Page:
Mixtape: Francophone Hip Hop and Political Consciousness

Hip-hop is at the forefront of political contestation in Francophone Africa, and has been for decades. Too-often unrecognized in the West, particularly in the Anglophone world, French African rap artists have carved out a place in civil societies across the continent as politicians, pundits, public intellectuals, and rebels, sometimes directly playing essential parts in changing their countries’ leadership for the better. This mixtape is a short, incomplete, but ultimately representative sample of the kinds of hip-hop music that has driven, and is currently driving, social and political change in French-speaking Africa, from Congo-Brazzaville to Senegal and beyond. All of the songs selected share a main theme, that of political consciousness, but they approach this theme in markedly different ways, pointing out that neither Africa’s local leadership nor the international neo-colonial order has fixed the problems facing African societies.

The first important theme to note in this mixtape is that of calling out African governments for corruption and mismanagement. “Faux, Pas Forcé,” the anthem of the immensely influential Senegalese Y’En a Marré protest movement which toppled President Abdoulaye Wade from power, lays this out in the plainest way possible. Translated from the original French and Wolof, the group lambasts Wade for his usage of his position for personal enrichment and patronage, saying “You have our horse, yet you cannot ride / Our money, yet you have no pockets / You and your relatives are hoarding it.” It is well-recognized, both in the academic discipline of African studies and on the ground in countries like Senegal and Congo, that many African leaders use their positions and access to government funds not to improve the conditions of their country’s economy, but to construct patronage networks to ensure political support in subsequent elections. The Congolese group Bisso na Bisso, in their satirical song “Dans la Peau d’Un Chef,” about government corruption, encapsulates this concept in the track’s hook, ‘l‘argent appelle l’argent / le ‘benef’ j’encaisse, je laisse rien dans la caisse,” translated as “money calls money / the ‘benef’ I cash, I leave nothing in the cash register,” referring to the looting of government coffers which successive Congolese regimes have engaged in historically. These hip-hop groups use their platforms to directly challenge corrupt governance.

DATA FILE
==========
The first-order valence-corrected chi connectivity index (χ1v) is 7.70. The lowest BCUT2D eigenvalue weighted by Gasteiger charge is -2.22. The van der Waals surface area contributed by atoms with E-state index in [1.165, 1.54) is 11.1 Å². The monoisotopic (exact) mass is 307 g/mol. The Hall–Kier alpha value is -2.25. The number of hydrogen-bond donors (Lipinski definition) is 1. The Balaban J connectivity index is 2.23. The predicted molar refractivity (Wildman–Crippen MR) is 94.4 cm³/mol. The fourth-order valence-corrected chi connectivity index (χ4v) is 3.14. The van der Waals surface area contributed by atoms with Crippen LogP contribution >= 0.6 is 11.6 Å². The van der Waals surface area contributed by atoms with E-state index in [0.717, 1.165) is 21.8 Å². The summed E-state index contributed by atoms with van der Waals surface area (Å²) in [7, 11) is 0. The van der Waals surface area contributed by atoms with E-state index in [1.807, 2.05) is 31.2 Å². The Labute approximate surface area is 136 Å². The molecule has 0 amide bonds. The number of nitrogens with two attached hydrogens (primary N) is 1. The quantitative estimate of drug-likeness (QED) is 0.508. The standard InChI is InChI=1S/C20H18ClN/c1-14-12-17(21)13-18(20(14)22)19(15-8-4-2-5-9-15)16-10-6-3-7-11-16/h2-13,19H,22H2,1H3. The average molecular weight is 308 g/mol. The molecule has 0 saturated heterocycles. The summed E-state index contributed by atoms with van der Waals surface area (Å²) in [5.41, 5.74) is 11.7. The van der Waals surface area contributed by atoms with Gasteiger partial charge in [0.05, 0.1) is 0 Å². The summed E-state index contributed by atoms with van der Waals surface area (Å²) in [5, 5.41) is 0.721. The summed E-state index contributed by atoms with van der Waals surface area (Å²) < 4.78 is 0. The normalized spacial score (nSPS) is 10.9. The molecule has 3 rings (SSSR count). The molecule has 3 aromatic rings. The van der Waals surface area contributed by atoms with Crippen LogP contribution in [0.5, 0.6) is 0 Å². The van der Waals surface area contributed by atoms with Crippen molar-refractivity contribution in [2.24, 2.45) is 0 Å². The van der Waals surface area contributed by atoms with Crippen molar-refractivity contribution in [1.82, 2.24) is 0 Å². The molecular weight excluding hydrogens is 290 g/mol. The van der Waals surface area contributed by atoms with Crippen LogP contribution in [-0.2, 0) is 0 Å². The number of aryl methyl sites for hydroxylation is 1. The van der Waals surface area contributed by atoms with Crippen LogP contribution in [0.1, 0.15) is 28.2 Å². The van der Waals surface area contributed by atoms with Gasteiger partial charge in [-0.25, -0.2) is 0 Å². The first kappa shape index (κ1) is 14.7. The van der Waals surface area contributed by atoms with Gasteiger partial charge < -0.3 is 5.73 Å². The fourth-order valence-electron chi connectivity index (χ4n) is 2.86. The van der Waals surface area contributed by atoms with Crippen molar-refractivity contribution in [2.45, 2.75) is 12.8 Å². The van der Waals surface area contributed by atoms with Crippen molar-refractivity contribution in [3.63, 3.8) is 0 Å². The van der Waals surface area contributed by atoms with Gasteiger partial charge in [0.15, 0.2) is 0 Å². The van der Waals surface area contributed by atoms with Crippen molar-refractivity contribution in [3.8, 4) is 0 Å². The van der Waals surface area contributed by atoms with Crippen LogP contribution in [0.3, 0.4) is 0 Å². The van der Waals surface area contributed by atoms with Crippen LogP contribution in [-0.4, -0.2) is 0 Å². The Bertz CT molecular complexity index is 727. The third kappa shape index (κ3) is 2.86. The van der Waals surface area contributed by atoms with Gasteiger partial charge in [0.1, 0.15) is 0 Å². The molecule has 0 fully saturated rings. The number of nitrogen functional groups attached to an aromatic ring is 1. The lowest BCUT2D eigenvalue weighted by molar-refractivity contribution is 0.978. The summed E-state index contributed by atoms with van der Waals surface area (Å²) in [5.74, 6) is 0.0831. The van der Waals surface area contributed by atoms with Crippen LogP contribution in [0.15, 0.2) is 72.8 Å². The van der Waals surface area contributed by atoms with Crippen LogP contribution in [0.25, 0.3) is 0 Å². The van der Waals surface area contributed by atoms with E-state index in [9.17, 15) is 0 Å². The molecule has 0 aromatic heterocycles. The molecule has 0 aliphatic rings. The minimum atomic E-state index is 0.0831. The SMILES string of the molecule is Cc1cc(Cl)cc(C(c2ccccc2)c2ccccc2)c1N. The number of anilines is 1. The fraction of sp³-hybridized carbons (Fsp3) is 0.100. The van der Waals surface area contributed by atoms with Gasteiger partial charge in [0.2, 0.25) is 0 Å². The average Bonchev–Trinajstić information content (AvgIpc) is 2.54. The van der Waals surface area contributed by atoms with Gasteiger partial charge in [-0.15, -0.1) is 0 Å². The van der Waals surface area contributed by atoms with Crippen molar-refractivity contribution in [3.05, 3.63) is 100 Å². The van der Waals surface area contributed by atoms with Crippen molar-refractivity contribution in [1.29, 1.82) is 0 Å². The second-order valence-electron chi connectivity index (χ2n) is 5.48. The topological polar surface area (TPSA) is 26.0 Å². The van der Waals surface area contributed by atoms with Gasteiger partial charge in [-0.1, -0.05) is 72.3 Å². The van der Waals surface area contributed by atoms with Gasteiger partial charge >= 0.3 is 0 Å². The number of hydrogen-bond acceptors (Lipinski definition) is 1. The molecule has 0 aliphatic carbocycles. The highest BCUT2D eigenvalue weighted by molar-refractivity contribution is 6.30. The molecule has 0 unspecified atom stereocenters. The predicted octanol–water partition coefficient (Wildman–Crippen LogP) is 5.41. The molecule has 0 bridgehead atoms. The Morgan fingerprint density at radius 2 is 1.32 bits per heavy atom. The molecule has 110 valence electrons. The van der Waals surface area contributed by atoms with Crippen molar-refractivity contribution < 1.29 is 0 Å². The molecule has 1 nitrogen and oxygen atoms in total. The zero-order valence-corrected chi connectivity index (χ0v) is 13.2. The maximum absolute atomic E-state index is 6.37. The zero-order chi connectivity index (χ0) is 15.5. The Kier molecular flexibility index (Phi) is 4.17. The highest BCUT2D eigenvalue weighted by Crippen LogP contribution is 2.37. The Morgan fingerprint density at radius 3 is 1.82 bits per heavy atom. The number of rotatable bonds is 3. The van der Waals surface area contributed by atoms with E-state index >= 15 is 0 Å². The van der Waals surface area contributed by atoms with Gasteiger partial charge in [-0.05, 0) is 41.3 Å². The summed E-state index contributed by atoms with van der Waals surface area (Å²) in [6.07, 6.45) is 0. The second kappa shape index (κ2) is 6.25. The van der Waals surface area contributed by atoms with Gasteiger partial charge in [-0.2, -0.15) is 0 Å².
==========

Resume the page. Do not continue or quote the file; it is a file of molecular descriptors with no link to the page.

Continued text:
African rap artists, however, by-and-large also recognize the broader, international, historical and systemic problems which face African states’ attempts to develop and improve their economies. These artists are keenly aware of the history of colonialism, modern resource extraction, and exploitative economic policies put in place by Western and Chinese institutions. In terms of recognizing the European role in the history of European imperialism and economic exploitation of the African continent, balanced against the African leaders’ own responsibilities, Gunman Xuman says it best in the track entitled, “Home is Where Dignity Is,” rapping in French, “for its inability to solve its problems in advance / poor governance, poverty, Africa is guilty / for refusing to find more durable solutions / poorly distributed resources, Europe is responsible.” Politician and Congolese rap artist Lexxus Legal, in his song “Ma Part,” makes a more pointed criticism of Chinese resource extraction, referencing “victims of coltan,” and explicitly declaring that “awakening will not come from the states of Asia.” And Togolese rapper Elom 20ce takes an aggressive stance against Europe’s history on the continent, warning, “no mercy for the traitors, the disciplines of Gobineau, Jules Ferry or Foccart,” referencing historical French racists and colonial administrators.

African history and politics is at the forefront of the collective consciousness of these artists. They are also some of the most influential actors in African civil society and culture; African hip hop artists have brought down dictators, held governments accountable, and spread consciousness of African history, in ways that traditional civil society leaders often struggle to. It is the popularity of hip-hop, and the influence which music has over the popular imagination and culture, which gives these groups and artists their power. In Africa, but also in France, Francophone artists have brought political consciousness to generations of listeners and activists, and mobilized societies to take the issues facing marginalized communities and peoples seriously. This model of civil society mobilization is valuable, and the world should take note of Francophone African hip-hop’s success.

The playlist which this liner note is based on is embedded below.

Leave a Reply